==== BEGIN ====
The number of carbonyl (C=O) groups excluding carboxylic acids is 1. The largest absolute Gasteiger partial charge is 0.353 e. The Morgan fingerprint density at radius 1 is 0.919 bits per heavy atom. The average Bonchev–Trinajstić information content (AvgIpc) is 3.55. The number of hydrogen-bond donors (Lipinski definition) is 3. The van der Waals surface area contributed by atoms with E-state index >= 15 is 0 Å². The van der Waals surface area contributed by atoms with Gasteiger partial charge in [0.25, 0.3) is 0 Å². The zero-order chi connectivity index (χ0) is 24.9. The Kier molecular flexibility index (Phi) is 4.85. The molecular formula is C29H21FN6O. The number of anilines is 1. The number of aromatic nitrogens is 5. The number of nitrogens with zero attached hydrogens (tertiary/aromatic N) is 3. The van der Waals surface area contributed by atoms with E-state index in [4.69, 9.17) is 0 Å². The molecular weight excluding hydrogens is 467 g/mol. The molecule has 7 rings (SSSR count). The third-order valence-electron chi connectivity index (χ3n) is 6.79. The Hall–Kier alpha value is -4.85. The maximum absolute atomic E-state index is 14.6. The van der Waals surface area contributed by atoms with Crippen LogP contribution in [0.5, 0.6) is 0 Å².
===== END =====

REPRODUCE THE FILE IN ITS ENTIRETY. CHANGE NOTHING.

The number of carbonyl (C=O) groups excluding carboxylic acids is 1. The largest absolute Gasteiger partial charge is 0.353 e. The Morgan fingerprint density at radius 1 is 0.919 bits per heavy atom. The average Bonchev–Trinajstić information content (AvgIpc) is 3.55. The number of hydrogen-bond donors (Lipinski definition) is 3. The van der Waals surface area contributed by atoms with E-state index >= 15 is 0 Å². The van der Waals surface area contributed by atoms with Gasteiger partial charge in [0.25, 0.3) is 0 Å². The zero-order chi connectivity index (χ0) is 24.9. The Kier molecular flexibility index (Phi) is 4.85. The molecular formula is C29H21FN6O. The number of anilines is 1. The number of aromatic nitrogens is 5. The number of nitrogens with zero attached hydrogens (tertiary/aromatic N) is 3. The van der Waals surface area contributed by atoms with E-state index in [4.69, 9.17) is 0 Å². The molecular weight excluding hydrogens is 467 g/mol. The molecule has 7 rings (SSSR count). The third-order valence-electron chi connectivity index (χ3n) is 6.79. The Hall–Kier alpha value is -4.85. The maximum absolute atomic E-state index is 14.6. The van der Waals surface area contributed by atoms with Crippen LogP contribution in [0.5, 0.6) is 0 Å².